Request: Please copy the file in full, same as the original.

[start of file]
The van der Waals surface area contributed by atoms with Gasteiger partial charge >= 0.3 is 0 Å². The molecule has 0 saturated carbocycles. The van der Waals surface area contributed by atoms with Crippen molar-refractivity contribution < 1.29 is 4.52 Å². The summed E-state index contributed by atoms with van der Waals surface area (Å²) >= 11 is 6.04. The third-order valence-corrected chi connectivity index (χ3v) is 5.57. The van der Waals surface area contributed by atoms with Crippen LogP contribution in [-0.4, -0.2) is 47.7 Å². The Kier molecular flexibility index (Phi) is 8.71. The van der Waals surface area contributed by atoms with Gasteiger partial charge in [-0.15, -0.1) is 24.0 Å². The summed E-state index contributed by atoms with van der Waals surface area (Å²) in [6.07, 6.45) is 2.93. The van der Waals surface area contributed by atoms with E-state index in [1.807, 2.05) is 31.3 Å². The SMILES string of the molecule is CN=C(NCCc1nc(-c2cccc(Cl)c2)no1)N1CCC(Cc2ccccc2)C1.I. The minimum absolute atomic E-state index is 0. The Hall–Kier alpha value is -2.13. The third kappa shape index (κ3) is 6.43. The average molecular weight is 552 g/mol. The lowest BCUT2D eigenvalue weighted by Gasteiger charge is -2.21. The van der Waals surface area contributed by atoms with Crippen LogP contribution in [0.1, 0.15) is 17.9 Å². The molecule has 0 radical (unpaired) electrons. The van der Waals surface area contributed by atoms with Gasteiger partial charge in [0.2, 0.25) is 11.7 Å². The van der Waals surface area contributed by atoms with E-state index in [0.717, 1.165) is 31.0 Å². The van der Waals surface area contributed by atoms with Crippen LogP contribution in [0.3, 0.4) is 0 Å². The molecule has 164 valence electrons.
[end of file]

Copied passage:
The van der Waals surface area contributed by atoms with Gasteiger partial charge >= 0.3 is 0 Å². The molecule has 0 saturated carbocycles. The van der Waals surface area contributed by atoms with Crippen molar-refractivity contribution < 1.29 is 4.52 Å². The summed E-state index contributed by atoms with van der Waals surface area (Å²) >= 11 is 6.04. The third-order valence-corrected chi connectivity index (χ3v) is 5.57. The van der Waals surface area contributed by atoms with Crippen LogP contribution in [-0.4, -0.2) is 47.7 Å². The Kier molecular flexibility index (Phi) is 8.71. The van der Waals surface area contributed by atoms with Gasteiger partial charge in [-0.15, -0.1) is 24.0 Å². The summed E-state index contributed by atoms with van der Waals surface area (Å²) in [6.07, 6.45) is 2.93. The van der Waals surface area contributed by atoms with E-state index in [1.807, 2.05) is 31.3 Å². The SMILES string of the molecule is CN=C(NCCc1nc(-c2cccc(Cl)c2)no1)N1CCC(Cc2ccccc2)C1.I. The minimum absolute atomic E-state index is 0. The Hall–Kier alpha value is -2.13. The third kappa shape index (κ3) is 6.43. The average molecular weight is 552 g/mol. The lowest BCUT2D eigenvalue weighted by Gasteiger charge is -2.21. The van der Waals surface area contributed by atoms with Crippen LogP contribution in [0.1, 0.15) is 17.9 Å². The molecule has 0 radical (unpaired) electrons. The van der Waals surface area contributed by atoms with Gasteiger partial charge in [0.2, 0.25) is 11.7 Å². The van der Waals surface area contributed by atoms with E-state index in [0.717, 1.165) is 31.0 Å². The van der Waals surface area contributed by atoms with Crippen LogP contribution in [0.3, 0.4) is 0 Å². The molecule has 164 valence electrons.